In 1997, the Food and Drug Administration permitted prescription drug companies to start publicizing their products directly to consumers in television advertisements. This practice is globally banned except in the US and New Zealand.
According to Katherine Ellen Foley, a health and science reporter based on Washington, In 1997, drug companies spent roughly $17.1 billion on marketing for prescription drugs and any health conditions that may be associated with them. (A relatively paltry $600 million was spent to market condition awareness, health services, and lab testing.) By 2016, that figure was $26.9 billion. Simultaneously, total US spending on prescription drugs skyrocketed from $116.4 billion to $329 billion.
Lisa Schwartz and Steven Woloshin, two physicians at Dartmouth who also study medical communication, combed through data available from three media-monitoring groups and the US National Health Expenditure Accounts. Of all the money spent advertising drugs, the majority went towards efforts to market to doctors. In 1997, the total spending on marketing to physicians was $15.6 billion. By 2016, it was $20.3 billon. Marketing to physicians includes sending paid representatives to doctors’ offices to talk about a drug, free samples of it, or compensating physicians for speaking engagements about the drug. (ProPublica created a tool you can use to see if your doctor has been compensated by pharmaceutical companies.)
You can read her full report in this link HARD TO SWALLOW: Big Pharma spent an additional $9.8 billion on marketing in the past 20 years. It worked,
Pharmaceutical industry TV ad spend in the U.S 2016-2019
Statista.com, published that in 2018 the pharmaceutical industry spent 3.79 billion U.S. dollars on advertising on national TV in the United States, only slightly more than the investments in TV ads recorded for the previous year, signaling a stagnation in traditional advertising, perhaps in favor of digital promotion.
It is also worrying to see how big pharmaceutical companies are spending far more budget on marketing than research:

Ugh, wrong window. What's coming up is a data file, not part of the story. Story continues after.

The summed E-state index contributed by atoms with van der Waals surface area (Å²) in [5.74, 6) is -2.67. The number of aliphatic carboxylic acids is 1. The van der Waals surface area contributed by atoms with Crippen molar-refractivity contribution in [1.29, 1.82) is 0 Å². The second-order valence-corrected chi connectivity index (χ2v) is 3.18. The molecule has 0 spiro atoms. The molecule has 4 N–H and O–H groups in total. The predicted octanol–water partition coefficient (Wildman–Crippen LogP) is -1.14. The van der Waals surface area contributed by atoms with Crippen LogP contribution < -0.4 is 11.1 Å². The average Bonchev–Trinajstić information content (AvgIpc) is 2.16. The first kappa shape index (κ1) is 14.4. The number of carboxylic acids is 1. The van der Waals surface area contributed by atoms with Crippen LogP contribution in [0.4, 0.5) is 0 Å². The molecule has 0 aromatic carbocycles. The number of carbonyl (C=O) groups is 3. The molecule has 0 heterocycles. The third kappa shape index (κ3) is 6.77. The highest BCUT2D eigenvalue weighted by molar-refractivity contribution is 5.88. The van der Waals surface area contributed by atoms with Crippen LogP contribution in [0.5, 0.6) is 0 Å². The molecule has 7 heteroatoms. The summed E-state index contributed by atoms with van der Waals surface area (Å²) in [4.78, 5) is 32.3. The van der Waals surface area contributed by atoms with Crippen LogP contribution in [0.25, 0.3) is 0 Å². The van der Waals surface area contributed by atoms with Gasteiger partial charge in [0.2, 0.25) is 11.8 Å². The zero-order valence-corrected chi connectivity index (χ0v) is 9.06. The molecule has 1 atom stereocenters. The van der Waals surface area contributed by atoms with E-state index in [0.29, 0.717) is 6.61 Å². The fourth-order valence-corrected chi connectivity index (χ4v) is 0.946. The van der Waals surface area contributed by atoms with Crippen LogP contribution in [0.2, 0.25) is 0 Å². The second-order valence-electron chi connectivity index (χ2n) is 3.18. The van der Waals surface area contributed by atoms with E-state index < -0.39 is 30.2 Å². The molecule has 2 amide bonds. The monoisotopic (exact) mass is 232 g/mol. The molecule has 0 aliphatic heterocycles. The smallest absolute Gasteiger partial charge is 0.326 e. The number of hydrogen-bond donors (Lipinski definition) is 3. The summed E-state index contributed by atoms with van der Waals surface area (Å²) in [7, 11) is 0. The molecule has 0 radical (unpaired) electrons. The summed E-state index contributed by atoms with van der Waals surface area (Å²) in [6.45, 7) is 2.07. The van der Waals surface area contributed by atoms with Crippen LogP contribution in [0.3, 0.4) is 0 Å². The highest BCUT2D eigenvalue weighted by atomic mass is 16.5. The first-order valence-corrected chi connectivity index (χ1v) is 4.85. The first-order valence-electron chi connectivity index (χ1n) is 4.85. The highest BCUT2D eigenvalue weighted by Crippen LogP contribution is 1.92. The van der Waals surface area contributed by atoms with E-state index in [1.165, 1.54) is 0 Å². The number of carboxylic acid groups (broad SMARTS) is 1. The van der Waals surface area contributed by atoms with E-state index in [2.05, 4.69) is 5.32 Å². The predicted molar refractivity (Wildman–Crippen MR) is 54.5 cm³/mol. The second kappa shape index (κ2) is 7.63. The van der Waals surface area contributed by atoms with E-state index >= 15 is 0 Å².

Ana Swason from The Washington Post states: ”Most of this marketing money is directed at the physicians who do the prescribing, rather than consumers. Drug companies spent more than $3 billion a year marketing to consumers in the U.S. in 2012, but an estimated $24 billion marketing directly to health care professionals. Read full report at The Washington Post.
This marketing spending machine also have other major collaterals effects. According to The Guardian Pharmaceutical companies spend far more than any other industry to influence politicians. Drugmakers have poured close to $2.5bn into lobbying and funding members of Congress over the past decade. While lobbying shapes medical policy across the board, it has had a profound impact on the opioid epidemic as deaths quadrupled between 1999 and 2015. The pharmaceutical industry poured resources into attempting to place blame for the crisis on the millions who have became addicted instead of on the mass prescribing of powerful opioids. Read full story in this link How big pharma’s money – and its politicians – feed the US opioid crisis
By Keyla Sweeney
About the author:
Marketer with a Master degree in International Affairs from the University Of Provence. Over 15 years of experience of media (traditional, non-traditional and digital) planning and investment in multiple industries.